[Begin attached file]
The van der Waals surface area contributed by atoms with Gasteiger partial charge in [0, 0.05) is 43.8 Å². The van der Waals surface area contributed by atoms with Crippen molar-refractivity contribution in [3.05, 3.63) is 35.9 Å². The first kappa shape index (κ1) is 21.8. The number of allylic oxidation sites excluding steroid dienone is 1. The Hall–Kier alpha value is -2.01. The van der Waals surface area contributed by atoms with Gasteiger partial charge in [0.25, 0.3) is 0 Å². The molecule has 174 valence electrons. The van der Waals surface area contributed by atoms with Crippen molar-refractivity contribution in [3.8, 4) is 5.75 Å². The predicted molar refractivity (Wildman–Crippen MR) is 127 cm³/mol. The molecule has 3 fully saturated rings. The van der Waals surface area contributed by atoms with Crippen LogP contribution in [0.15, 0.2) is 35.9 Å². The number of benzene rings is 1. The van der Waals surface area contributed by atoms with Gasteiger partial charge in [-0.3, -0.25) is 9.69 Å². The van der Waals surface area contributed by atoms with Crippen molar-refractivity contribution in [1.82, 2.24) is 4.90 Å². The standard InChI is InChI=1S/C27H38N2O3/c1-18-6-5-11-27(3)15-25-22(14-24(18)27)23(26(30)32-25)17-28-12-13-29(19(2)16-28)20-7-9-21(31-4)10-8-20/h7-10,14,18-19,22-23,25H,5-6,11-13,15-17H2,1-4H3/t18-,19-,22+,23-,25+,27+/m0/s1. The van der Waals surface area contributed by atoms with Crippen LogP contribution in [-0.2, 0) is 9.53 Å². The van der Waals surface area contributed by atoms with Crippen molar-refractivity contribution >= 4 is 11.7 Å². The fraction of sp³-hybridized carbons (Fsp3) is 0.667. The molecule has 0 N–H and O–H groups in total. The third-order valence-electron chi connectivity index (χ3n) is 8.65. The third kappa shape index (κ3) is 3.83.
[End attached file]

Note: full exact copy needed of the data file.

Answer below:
The van der Waals surface area contributed by atoms with Gasteiger partial charge in [0, 0.05) is 43.8 Å². The van der Waals surface area contributed by atoms with Crippen molar-refractivity contribution in [3.05, 3.63) is 35.9 Å². The first kappa shape index (κ1) is 21.8. The number of allylic oxidation sites excluding steroid dienone is 1. The Hall–Kier alpha value is -2.01. The van der Waals surface area contributed by atoms with Gasteiger partial charge in [0.25, 0.3) is 0 Å². The molecule has 174 valence electrons. The van der Waals surface area contributed by atoms with Crippen molar-refractivity contribution in [3.8, 4) is 5.75 Å². The predicted molar refractivity (Wildman–Crippen MR) is 127 cm³/mol. The molecule has 3 fully saturated rings. The van der Waals surface area contributed by atoms with Crippen LogP contribution in [0.15, 0.2) is 35.9 Å². The number of benzene rings is 1. The van der Waals surface area contributed by atoms with Gasteiger partial charge in [-0.3, -0.25) is 9.69 Å². The van der Waals surface area contributed by atoms with Crippen molar-refractivity contribution in [1.82, 2.24) is 4.90 Å². The standard InChI is InChI=1S/C27H38N2O3/c1-18-6-5-11-27(3)15-25-22(14-24(18)27)23(26(30)32-25)17-28-12-13-29(19(2)16-28)20-7-9-21(31-4)10-8-20/h7-10,14,18-19,22-23,25H,5-6,11-13,15-17H2,1-4H3/t18-,19-,22+,23-,25+,27+/m0/s1. The van der Waals surface area contributed by atoms with Crippen LogP contribution in [-0.2, 0) is 9.53 Å². The van der Waals surface area contributed by atoms with Crippen molar-refractivity contribution >= 4 is 11.7 Å². The fraction of sp³-hybridized carbons (Fsp3) is 0.667. The molecule has 0 N–H and O–H groups in total. The third-order valence-electron chi connectivity index (χ3n) is 8.65. The third kappa shape index (κ3) is 3.83.